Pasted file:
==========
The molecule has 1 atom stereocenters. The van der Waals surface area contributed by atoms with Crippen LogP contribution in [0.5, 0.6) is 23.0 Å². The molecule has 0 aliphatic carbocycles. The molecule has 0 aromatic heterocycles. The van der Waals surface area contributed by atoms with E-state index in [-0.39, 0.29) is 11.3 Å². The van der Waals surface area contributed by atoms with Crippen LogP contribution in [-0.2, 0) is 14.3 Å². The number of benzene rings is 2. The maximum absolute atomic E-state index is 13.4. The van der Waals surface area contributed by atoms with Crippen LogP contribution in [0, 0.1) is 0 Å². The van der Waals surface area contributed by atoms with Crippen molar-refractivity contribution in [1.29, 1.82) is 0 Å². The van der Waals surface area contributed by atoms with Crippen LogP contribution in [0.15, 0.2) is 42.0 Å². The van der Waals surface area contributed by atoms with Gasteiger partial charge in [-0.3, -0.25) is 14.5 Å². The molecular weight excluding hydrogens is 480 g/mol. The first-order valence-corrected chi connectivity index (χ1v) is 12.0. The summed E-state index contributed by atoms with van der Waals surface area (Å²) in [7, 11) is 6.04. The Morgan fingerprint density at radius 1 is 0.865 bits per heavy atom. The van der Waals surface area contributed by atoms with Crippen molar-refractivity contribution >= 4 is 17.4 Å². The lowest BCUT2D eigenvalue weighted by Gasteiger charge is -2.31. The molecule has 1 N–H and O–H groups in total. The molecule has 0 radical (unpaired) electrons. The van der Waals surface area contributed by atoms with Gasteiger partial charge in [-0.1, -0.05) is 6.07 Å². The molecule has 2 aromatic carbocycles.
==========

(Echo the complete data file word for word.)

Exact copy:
The molecule has 1 atom stereocenters. The van der Waals surface area contributed by atoms with Crippen LogP contribution in [0.5, 0.6) is 23.0 Å². The molecule has 0 aliphatic carbocycles. The molecule has 0 aromatic heterocycles. The van der Waals surface area contributed by atoms with E-state index in [-0.39, 0.29) is 11.3 Å². The van der Waals surface area contributed by atoms with Crippen LogP contribution in [-0.2, 0) is 14.3 Å². The number of benzene rings is 2. The maximum absolute atomic E-state index is 13.4. The van der Waals surface area contributed by atoms with Crippen LogP contribution in [0, 0.1) is 0 Å². The van der Waals surface area contributed by atoms with Crippen molar-refractivity contribution in [1.29, 1.82) is 0 Å². The van der Waals surface area contributed by atoms with Crippen LogP contribution in [0.15, 0.2) is 42.0 Å². The van der Waals surface area contributed by atoms with Gasteiger partial charge in [-0.3, -0.25) is 14.5 Å². The molecular weight excluding hydrogens is 480 g/mol. The first-order valence-corrected chi connectivity index (χ1v) is 12.0. The summed E-state index contributed by atoms with van der Waals surface area (Å²) in [7, 11) is 6.04. The Morgan fingerprint density at radius 1 is 0.865 bits per heavy atom. The van der Waals surface area contributed by atoms with Crippen molar-refractivity contribution >= 4 is 17.4 Å². The lowest BCUT2D eigenvalue weighted by Gasteiger charge is -2.31. The molecule has 1 N–H and O–H groups in total. The molecule has 0 radical (unpaired) electrons. The van der Waals surface area contributed by atoms with Gasteiger partial charge in [-0.1, -0.05) is 6.07 Å². The molecule has 2 aromatic carbocycles.